Burglaries and vehicle hijackings are an unfortunate reality in South Africa.
Experts in the security and motoring industries have shared their advice on how to survive home invasions and hijacking.
Automobile Association (AA) spokesman Layton Beard joined managing executive Rob Dale and chief technology officer Carel Wessels both from Fidelity Security Services.
An alarm system alone is not enough to protect yourself against burglars, Dale says.
Wessels adds that technology is only one layer of protection in your home, but it requires financial investment.
Here's some advice on securing your home against break-ins:
- make sure your front door is secured
- invest in a palisade gate
- invest in an alarm system
- invest in outdoor lighting
- invest in dogs
- invest in an armed response company with a monitoring system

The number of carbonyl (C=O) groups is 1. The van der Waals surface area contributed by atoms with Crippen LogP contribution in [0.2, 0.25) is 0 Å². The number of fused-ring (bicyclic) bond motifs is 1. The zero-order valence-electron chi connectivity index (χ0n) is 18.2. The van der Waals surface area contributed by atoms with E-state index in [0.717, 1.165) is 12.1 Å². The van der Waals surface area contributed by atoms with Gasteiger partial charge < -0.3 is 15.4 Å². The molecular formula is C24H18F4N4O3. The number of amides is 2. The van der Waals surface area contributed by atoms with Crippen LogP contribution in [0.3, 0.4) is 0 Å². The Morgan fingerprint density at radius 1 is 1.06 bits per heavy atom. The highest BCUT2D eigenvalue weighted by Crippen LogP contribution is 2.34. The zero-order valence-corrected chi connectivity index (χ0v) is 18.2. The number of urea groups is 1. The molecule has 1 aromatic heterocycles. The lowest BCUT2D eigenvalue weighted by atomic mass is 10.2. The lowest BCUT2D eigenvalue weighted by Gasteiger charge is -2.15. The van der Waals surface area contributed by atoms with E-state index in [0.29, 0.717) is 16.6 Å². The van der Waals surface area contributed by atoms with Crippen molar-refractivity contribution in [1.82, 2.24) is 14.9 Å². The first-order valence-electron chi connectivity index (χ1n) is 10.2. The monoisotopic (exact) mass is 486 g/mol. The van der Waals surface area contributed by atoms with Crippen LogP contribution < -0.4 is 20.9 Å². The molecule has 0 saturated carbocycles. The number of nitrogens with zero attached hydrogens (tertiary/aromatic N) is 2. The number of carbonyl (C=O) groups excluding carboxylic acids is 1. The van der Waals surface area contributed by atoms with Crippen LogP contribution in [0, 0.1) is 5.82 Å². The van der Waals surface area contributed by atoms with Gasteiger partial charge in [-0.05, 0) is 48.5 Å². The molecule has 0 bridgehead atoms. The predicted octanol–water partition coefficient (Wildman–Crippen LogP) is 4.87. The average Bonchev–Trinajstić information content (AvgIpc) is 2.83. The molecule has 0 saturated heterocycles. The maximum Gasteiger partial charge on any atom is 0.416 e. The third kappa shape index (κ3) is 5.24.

- ask them to conduct a risk assessment of your home
- invest in CCTV footage and other technology that is integrated to your smartphone
One of the modus operandi that we do see is entry through the front door. It's a lot more brazen.— Rob Dale, managing executive at Fidelity Security Services
It's less of a risk coming through the front door for criminals because there's a one minute delay to that's programmed into the alarm.— Rob Dale, managing executive at Fidelity Security Services
A crowbar and a two-pound hammer take 45 seconds.— Rob Dale, managing executive at Fidelity Security Services
Technology is the first line of defence on the perimeter.— Carel Wessels, chief technology officer at Fidelity Security Services
Beard maintains that motorists should present themselves as non-threatening to their hijackers.
Here is some advice for people caught in a hijacking:
- remain as calm as possible - do not resist or fight back against armed hijackers
- make sure your hands are visible at all times and verbalise that you will cooperate
- keep your gaze as low as possible and do not make direct eye contact
Don't fight back. Your life is more important than your car— Layton Beard, Automobile Association spokesperson
The panel discussed crime in South Africa and answered several concerns and questions from listeners.
Listen to the conversation: